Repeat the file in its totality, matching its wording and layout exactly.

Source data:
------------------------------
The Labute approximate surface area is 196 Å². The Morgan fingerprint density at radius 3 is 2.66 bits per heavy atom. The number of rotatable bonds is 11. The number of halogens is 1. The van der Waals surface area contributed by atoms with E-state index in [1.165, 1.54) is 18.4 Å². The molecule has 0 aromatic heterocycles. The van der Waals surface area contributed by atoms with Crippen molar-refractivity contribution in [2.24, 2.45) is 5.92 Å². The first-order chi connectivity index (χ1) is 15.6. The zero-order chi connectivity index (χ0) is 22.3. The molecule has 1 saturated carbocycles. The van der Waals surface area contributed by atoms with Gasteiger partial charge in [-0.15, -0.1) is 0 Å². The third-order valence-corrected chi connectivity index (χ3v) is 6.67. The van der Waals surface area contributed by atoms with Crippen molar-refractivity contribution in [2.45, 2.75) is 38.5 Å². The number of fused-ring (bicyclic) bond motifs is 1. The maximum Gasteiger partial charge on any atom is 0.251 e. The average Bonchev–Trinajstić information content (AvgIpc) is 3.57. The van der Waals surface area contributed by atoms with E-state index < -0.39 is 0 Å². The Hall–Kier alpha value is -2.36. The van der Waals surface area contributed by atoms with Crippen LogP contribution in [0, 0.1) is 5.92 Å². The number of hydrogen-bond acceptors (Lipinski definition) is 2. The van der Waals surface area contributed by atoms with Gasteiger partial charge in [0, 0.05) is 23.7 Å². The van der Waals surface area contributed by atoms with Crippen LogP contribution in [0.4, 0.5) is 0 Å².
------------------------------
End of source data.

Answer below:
The Labute approximate surface area is 196 Å². The Morgan fingerprint density at radius 3 is 2.66 bits per heavy atom. The number of rotatable bonds is 11. The number of halogens is 1. The van der Waals surface area contributed by atoms with E-state index in [1.165, 1.54) is 18.4 Å². The molecule has 0 aromatic heterocycles. The van der Waals surface area contributed by atoms with Crippen molar-refractivity contribution in [2.24, 2.45) is 5.92 Å². The first-order chi connectivity index (χ1) is 15.6. The zero-order chi connectivity index (χ0) is 22.3. The molecule has 1 saturated carbocycles. The van der Waals surface area contributed by atoms with Gasteiger partial charge in [-0.15, -0.1) is 0 Å². The third-order valence-corrected chi connectivity index (χ3v) is 6.67. The van der Waals surface area contributed by atoms with Crippen molar-refractivity contribution in [2.45, 2.75) is 38.5 Å². The number of fused-ring (bicyclic) bond motifs is 1. The maximum Gasteiger partial charge on any atom is 0.251 e. The average Bonchev–Trinajstić information content (AvgIpc) is 3.57. The van der Waals surface area contributed by atoms with E-state index < -0.39 is 0 Å². The Hall–Kier alpha value is -2.36. The van der Waals surface area contributed by atoms with Crippen LogP contribution in [0, 0.1) is 5.92 Å². The number of hydrogen-bond acceptors (Lipinski definition) is 2. The van der Waals surface area contributed by atoms with Gasteiger partial charge in [0, 0.05) is 23.7 Å². The van der Waals surface area contributed by atoms with Crippen LogP contribution in [0.4, 0.5) is 0 Å².